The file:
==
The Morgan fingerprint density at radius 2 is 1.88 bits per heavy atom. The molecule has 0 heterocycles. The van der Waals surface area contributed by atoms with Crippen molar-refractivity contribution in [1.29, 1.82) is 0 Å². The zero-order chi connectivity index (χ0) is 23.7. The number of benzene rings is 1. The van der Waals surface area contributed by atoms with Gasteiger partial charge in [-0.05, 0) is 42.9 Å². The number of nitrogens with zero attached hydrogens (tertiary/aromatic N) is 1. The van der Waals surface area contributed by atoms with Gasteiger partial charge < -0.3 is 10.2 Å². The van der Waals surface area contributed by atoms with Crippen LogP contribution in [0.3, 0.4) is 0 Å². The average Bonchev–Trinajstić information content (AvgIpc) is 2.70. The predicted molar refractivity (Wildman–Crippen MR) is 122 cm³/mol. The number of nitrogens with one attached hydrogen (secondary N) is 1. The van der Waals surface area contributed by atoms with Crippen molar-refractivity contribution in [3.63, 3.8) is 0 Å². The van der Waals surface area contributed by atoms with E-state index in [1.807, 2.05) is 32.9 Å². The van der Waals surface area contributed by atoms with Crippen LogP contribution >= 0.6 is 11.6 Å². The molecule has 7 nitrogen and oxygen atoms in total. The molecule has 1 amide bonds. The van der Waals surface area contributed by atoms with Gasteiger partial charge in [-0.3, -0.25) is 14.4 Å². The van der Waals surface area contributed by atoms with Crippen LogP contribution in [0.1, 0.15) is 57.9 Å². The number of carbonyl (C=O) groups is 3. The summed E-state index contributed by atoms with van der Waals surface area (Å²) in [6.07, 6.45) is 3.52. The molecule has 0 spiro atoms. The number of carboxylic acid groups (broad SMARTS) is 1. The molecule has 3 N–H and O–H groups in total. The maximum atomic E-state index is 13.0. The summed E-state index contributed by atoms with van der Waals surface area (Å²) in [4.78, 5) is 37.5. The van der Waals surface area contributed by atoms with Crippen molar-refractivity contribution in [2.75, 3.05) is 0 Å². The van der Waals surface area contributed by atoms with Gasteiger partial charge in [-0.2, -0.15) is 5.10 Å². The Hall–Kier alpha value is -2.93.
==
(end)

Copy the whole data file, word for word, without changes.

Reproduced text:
The Morgan fingerprint density at radius 2 is 1.88 bits per heavy atom. The molecule has 0 heterocycles. The van der Waals surface area contributed by atoms with Crippen molar-refractivity contribution in [1.29, 1.82) is 0 Å². The zero-order chi connectivity index (χ0) is 23.7. The number of benzene rings is 1. The van der Waals surface area contributed by atoms with Gasteiger partial charge in [-0.05, 0) is 42.9 Å². The number of nitrogens with zero attached hydrogens (tertiary/aromatic N) is 1. The van der Waals surface area contributed by atoms with Gasteiger partial charge < -0.3 is 10.2 Å². The van der Waals surface area contributed by atoms with Crippen LogP contribution in [0.3, 0.4) is 0 Å². The average Bonchev–Trinajstić information content (AvgIpc) is 2.70. The predicted molar refractivity (Wildman–Crippen MR) is 122 cm³/mol. The number of nitrogens with one attached hydrogen (secondary N) is 1. The van der Waals surface area contributed by atoms with Crippen molar-refractivity contribution in [3.63, 3.8) is 0 Å². The van der Waals surface area contributed by atoms with E-state index in [1.807, 2.05) is 32.9 Å². The van der Waals surface area contributed by atoms with Crippen LogP contribution >= 0.6 is 11.6 Å². The molecule has 7 nitrogen and oxygen atoms in total. The molecule has 1 amide bonds. The van der Waals surface area contributed by atoms with Gasteiger partial charge in [-0.3, -0.25) is 14.4 Å². The van der Waals surface area contributed by atoms with Crippen LogP contribution in [0.1, 0.15) is 57.9 Å². The number of carbonyl (C=O) groups is 3. The summed E-state index contributed by atoms with van der Waals surface area (Å²) in [6.07, 6.45) is 3.52. The molecule has 0 spiro atoms. The number of carboxylic acid groups (broad SMARTS) is 1. The molecule has 3 N–H and O–H groups in total. The maximum atomic E-state index is 13.0. The summed E-state index contributed by atoms with van der Waals surface area (Å²) in [4.78, 5) is 37.5. The van der Waals surface area contributed by atoms with Crippen molar-refractivity contribution in [2.75, 3.05) is 0 Å². The van der Waals surface area contributed by atoms with Gasteiger partial charge in [-0.2, -0.15) is 5.10 Å². The Hall–Kier alpha value is -2.93.